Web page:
From: Benjamin Peterson (firstname.lastname@example.org)
Date: Sun Jul 06 2003 - 19:01:00 EDT
On Sun, 06 Jul 2003 16:39:48 -0400, "Tex Texin" <email@example.com> said:
> When writing out Japanese numbers a different character is used for every
> that is a power of 10,000:
> man oku chou kei gai jo jou ...
> Apparently JIS didn't have a character for jo. It looks something like
> pair: U+79BE U+4E88.
The original chinese character for 10**24 consisted of U+79be on the left
(i.e. bushu 115, 'nogi') and U+5e02 on the right. In Japanese, the right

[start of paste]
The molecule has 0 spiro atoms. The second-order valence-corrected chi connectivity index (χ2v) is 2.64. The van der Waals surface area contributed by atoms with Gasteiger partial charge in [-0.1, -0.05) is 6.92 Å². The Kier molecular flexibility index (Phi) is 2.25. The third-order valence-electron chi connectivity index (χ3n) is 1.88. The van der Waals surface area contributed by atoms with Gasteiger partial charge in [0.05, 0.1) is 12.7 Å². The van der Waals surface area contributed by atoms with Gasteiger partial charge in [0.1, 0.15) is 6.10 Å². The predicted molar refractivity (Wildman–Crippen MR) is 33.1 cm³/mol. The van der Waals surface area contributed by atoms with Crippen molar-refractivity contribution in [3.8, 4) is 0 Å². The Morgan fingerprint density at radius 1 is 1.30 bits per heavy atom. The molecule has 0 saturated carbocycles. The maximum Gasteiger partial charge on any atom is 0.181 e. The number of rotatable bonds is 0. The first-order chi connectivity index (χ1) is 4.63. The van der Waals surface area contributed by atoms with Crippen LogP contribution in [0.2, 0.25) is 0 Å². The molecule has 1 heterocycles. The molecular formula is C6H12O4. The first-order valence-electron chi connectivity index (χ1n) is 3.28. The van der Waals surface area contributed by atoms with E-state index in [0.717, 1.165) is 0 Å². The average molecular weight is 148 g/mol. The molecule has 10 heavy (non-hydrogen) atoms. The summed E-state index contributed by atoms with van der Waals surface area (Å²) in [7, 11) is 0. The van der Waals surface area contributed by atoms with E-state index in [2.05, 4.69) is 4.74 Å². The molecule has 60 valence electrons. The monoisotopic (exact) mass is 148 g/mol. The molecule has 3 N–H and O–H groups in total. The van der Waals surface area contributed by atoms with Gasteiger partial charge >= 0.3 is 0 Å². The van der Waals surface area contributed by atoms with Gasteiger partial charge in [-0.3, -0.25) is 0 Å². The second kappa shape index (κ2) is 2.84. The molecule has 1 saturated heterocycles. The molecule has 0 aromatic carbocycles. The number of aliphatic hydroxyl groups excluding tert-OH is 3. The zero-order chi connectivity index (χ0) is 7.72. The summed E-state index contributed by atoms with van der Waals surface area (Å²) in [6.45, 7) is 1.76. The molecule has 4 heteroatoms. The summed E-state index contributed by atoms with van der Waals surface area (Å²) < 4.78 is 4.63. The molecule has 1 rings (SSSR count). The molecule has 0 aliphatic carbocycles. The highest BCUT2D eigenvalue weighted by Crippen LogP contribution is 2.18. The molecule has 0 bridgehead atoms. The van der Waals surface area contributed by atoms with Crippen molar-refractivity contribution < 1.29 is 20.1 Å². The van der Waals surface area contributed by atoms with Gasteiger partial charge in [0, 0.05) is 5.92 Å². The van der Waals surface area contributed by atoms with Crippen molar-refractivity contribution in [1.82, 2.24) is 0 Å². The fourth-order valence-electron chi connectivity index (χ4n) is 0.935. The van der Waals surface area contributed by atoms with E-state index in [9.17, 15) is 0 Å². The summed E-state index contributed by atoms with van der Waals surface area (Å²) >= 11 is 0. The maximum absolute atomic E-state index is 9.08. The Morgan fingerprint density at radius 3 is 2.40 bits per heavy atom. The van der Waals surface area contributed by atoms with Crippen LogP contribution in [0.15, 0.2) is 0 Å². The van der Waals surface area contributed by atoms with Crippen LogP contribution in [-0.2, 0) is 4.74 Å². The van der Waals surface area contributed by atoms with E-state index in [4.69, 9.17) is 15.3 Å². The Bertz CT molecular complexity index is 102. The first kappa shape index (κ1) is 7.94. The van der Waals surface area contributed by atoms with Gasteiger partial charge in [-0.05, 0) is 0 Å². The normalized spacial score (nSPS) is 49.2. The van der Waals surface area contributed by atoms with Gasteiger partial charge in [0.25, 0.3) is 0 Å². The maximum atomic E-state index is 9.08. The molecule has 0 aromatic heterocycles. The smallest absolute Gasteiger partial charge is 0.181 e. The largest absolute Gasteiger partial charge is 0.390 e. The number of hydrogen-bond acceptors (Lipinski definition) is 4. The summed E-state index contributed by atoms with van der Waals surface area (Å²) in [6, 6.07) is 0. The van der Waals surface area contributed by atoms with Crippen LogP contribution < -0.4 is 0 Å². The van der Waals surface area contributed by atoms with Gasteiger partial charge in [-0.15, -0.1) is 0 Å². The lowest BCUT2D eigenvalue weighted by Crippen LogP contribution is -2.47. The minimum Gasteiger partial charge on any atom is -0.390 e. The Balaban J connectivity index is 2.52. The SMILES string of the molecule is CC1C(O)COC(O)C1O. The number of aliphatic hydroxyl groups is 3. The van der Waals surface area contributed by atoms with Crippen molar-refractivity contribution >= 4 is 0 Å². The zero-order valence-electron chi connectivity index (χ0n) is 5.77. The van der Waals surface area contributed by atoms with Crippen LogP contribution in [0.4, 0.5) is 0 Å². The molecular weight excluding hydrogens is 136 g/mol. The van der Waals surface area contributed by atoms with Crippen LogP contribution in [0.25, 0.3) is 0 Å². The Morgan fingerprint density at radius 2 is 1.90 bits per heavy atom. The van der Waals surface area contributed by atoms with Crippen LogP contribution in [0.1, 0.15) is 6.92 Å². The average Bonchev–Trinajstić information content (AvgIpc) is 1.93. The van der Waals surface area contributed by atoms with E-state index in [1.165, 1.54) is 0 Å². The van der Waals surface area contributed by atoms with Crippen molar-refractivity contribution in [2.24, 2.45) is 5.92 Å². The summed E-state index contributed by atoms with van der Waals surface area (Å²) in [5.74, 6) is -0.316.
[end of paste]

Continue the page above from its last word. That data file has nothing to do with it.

hand part seems to have changed into a U+4e88, although there are three
other rare variants. The U+5e02/U+4e88 character is not in JIS, a
distinction shared by many useful kanji.
> (I am trying to correct the table at
> http://www.XenCraft.com/resources/multi-currency.html#ja-count )
I don't really know anything about this, but... the character given in
this table for 10**20 (U+8a72), although it is often used for 10**20,
should really be a U+5793, shouldn't it? The left hand side was
originally 0x961c (i.e. left side B radical). I think U+5793 should at
least be offered as an alternative; they seem to occur about equally
often in google.
This page collects together the sets of number kanji from various
...and this one lists 'jo' variants...
-- Benjamin Peterson firstname.lastname@example.org
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